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The capacity to learn and remember exists in most known animal species, which raises fascinating questions about the role of evolutionary processes. Logic suggests that processing and storing information for future use is likely to be fundamental for an animal’s survival and reproductive success. Foraging for food requires capacities to respond to cues that signal its availability and location, and store memories for future excursions; successful reproduction requires capacities to locate and choose a suitable mate; and, evading predators requires learning about and remembering cues associated with survival threats, such as the presence and location of predators; all of these capacities, either directly or indirectly, enhance reproductive success. Although logical deduction plays an important role in science, empirical tests are needed to confirm, in this case, evolutionary hypotheses about learning and memory. This book is about the ways in which evolutionary hypotheses inform the design of experiments on learning and memory, the empirical methods and tests that have been developed, and the knowledge derived from research programs that reveal relationships between learning, memory, and evolution. The contributors to each chapter provide unique insights into how evolution has influenced a broad array of learning and memory mechanisms across a diverse representation of invertebrate and vertebrate species.
In his Nichomachean ethics, Aristotle suggested that absolute judgments precede relative judgments. This chapter places this notion in an evolutionary context by centering on comparative research on successive negative contrast (SNC). SNC occurs when a downshift from a more preferred to a less preferred reward deteriorates behavior. SNC is observed in experiments with mammals, but not in experiments with goldfish (bony fish), toads (amphibian), or turtles (reptile). Pigeons and starlings (birds) have produced a mixed set of results. Since E. L. Thorndike, an understanding of animal learning has been influenced by the notion that rewards strengthen behavior and nonrewards weaken behavior — the strengthening/weakening principle. Outcomes fitting this principle provide evidence of control by absolute reward value, whereas results that violate this principle, like SNC, suggest control by relative reward value. Comparative research suggests that absolute reward effects are more general than relative reward effects.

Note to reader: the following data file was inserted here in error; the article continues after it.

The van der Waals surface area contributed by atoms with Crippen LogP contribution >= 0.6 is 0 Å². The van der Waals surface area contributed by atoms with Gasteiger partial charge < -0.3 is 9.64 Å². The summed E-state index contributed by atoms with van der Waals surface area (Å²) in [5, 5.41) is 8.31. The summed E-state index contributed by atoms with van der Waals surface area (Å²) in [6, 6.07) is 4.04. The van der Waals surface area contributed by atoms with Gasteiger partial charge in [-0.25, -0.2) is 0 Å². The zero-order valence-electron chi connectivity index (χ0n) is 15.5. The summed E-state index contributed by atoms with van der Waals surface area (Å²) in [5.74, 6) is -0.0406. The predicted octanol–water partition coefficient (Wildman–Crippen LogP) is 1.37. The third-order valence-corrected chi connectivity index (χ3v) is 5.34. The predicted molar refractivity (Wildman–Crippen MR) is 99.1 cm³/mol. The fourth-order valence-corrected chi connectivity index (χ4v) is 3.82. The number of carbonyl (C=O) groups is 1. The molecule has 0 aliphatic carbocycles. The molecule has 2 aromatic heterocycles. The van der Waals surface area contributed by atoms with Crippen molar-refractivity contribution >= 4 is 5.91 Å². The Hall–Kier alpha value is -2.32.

Evolution of Learning and Memory Mechanisms is an exploration of laboratory and field research on the many ways that evolution has influenced learning and memory processes, such as associative learning, social learning, and spatial, working, and episodic memory systems. This volume features research by both outstanding early-career scientists as well as familiar luminaries in the field. Learning and memory in a broad range of animals are explored, including numerous species of invertebrates (insects, worms, sea hares), as well as fish, amphibians, birds, rodents, bears, and human and nonhuman primates. Contributors discuss how the behavioral, cognitive, and neural mechanisms underlying learning and memory have been influenced by evolutionary pressures. They also draw connections between learning and memory and the specific selective factors that shaped their evolution. Evolution of Learning and Memory Mechanisms should be a valuable resource for those working in the areas of experimental and comparative psychology, comparative cognition, brain–behavior evolution, and animal behavior.